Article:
In the span of an hour, give or take, Douglas Taurel becomes more than a dozen characters, including military members participating in various conflicts throughout the centuries, plus two women and a child.
He jumps back and forward through time, switches service branches every so often, swigs liquor, smokes weed in Vietnam, smokes a cigarette in a World War I trench, does pushups at the behest of a drill sergeant, becomes a drill sergeant … there's a lot of ground to cover.
In his one-man show, " The American Soldier," Taurel reads and re-enacts letters from troops and their family members dating back to the American Revolution. Whether they're written to old friends, to new crushes or to (or from) worried (or shattered) parents, familiar themes of combat emerge throughout the generations, post-traumatic stress among them.
"I had a really hard time seeing veterans struggle, both mentally and financially, when they were coming back from combat," Taurel said, describing his motivation for writing, performing and producing the show. "And I felt like bringing awareness to that. Not enough awareness can be brought to that"
He started looking up letters in the New York Public Library nearly a decade ago. He's performed the show to stellar reviews at the Edinburgh Fringe Festival in Scotland, to crowds of veterans in New Jersey and Texas, and in New York City – a 2015 show at an NYC festival came with minimal promotion and drew about a half-dozen audience members, but when Taurel ended it with a salute, a Vietnam veteran in the crowd stood and returned the favor.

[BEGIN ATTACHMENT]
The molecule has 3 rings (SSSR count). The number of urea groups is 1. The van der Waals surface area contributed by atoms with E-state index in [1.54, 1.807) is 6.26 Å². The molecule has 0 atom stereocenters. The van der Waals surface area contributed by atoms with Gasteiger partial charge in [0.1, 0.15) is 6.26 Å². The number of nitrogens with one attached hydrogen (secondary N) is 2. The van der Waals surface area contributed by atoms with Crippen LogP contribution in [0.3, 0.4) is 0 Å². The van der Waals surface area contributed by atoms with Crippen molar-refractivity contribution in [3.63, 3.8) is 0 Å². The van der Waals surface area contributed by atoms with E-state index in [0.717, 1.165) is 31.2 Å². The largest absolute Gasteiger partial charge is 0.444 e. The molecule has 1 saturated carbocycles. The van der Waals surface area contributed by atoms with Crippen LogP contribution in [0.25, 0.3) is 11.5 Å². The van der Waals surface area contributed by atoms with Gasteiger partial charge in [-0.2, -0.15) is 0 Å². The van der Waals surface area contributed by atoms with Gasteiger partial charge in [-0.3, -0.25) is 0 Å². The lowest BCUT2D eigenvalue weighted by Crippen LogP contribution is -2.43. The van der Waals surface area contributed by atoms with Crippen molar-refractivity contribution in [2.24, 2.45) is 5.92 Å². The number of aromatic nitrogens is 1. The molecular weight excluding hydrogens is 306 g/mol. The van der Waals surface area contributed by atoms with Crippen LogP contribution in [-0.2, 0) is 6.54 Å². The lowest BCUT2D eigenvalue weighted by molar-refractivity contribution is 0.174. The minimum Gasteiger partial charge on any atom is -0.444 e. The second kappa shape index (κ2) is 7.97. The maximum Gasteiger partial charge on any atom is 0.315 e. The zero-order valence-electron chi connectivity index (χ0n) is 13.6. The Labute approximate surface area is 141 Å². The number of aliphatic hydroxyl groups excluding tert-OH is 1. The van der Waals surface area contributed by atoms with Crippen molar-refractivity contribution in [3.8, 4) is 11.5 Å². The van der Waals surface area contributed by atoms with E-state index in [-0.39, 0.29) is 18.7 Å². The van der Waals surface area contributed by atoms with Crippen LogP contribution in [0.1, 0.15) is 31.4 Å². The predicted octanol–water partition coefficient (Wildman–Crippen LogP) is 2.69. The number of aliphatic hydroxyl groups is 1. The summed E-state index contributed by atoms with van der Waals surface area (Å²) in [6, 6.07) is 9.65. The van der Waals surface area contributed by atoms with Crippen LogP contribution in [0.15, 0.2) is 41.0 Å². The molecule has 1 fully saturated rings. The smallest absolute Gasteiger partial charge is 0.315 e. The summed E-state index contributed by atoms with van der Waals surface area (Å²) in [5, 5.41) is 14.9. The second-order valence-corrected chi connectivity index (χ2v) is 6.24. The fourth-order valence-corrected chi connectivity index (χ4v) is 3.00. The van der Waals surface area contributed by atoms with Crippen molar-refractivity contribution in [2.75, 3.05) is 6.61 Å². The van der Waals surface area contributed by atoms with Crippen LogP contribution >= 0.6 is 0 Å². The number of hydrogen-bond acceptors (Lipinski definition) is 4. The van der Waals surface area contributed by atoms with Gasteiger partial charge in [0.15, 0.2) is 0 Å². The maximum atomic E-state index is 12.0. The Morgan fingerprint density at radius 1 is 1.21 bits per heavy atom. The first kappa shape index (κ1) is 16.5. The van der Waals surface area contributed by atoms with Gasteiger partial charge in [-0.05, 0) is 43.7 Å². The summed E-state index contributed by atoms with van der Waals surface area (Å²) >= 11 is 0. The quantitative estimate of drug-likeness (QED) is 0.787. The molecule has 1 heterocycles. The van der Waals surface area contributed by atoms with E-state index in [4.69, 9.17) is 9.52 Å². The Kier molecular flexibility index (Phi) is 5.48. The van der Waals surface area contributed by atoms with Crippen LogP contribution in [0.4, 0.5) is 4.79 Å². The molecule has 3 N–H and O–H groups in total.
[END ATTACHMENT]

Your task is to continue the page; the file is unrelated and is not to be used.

The show's next stop is its highest-profile yet, and is coming at a time when several thousand service members will be nearby – a Jan. 22 free performance on the Millennium Stage at the John F. Kennedy Center for the Performing Arts in Washington, D.C., two days after the presidential inauguration. It's one of several shows the center will host in its free-show venue (with about 300 seats) in a partnership with the National Institutes of Health, spotlighting a variety of health and wellness issues.
The source material from which Taurel draws offers few surprises. Some audience members may even recognize a few letters – one piece written by Union Army Maj. Sullivan Ballou to his wife, Sarah, about a week before his death in 1861 was part of Ken Burns' "Civil War" documentary.
The actor lends to the sense of familiarity, having appeared in supporting roles in everything from "Mr. Robot" to "The Americans" to "Blue Bloods" to "Person of Interest" to "Nurse Jackie." If there's a drama on TV, someone who looks like Taurel probably is providing a plot point – maybe it's Taurel himself.
But the show became a passion project for the actor/producer. It's his first try at writing his own material, and it didn't come without some growing pains.
"At first I was trying to be very true to each letter that I was using, that I fell in love with," he said, but "a letter, as much as it might be interesting to be read, it's not interesting to hear it, especially for 55 minutes.
"Eventually, I started working with my director, and he started saying, 'You're going to have to take some theatrical license here.' … Older wars, especially, like with the Revolution: 'I went and shot a squirrel today. Today I ate lunch. We marched 25 miles.' As interesting as that is, it's not that interesting, theatrically, to listen to."
"The American Soldier" spans centuries of conflict using letters to and from service members.
Photo Credit: Courtesy of Douglas Taurel
There are no costume changes, save for the occasional addition of a World War I-era helmet, for instance, to drab, beige-and-green gear that says "Army" without saying when or where. The only major conflict left out is, fittingly, the "forgotten" Korean War – Taurel said it was a tough decision, but he went with a letter from a service member fighting the Battle of Iwo Jima instead.
He's polished the show's edges since 2015 and hopes to turn it into a web series, allowing a deeper look, and wider audience, for the service member's stories. And he hopes to keep politics out of it, even as he preps for a show in the nation's capital as a new administration takes over.
"My play is not pro- or anti-war at all," he said. "It's just trying to be a voice for the veterans and their family members."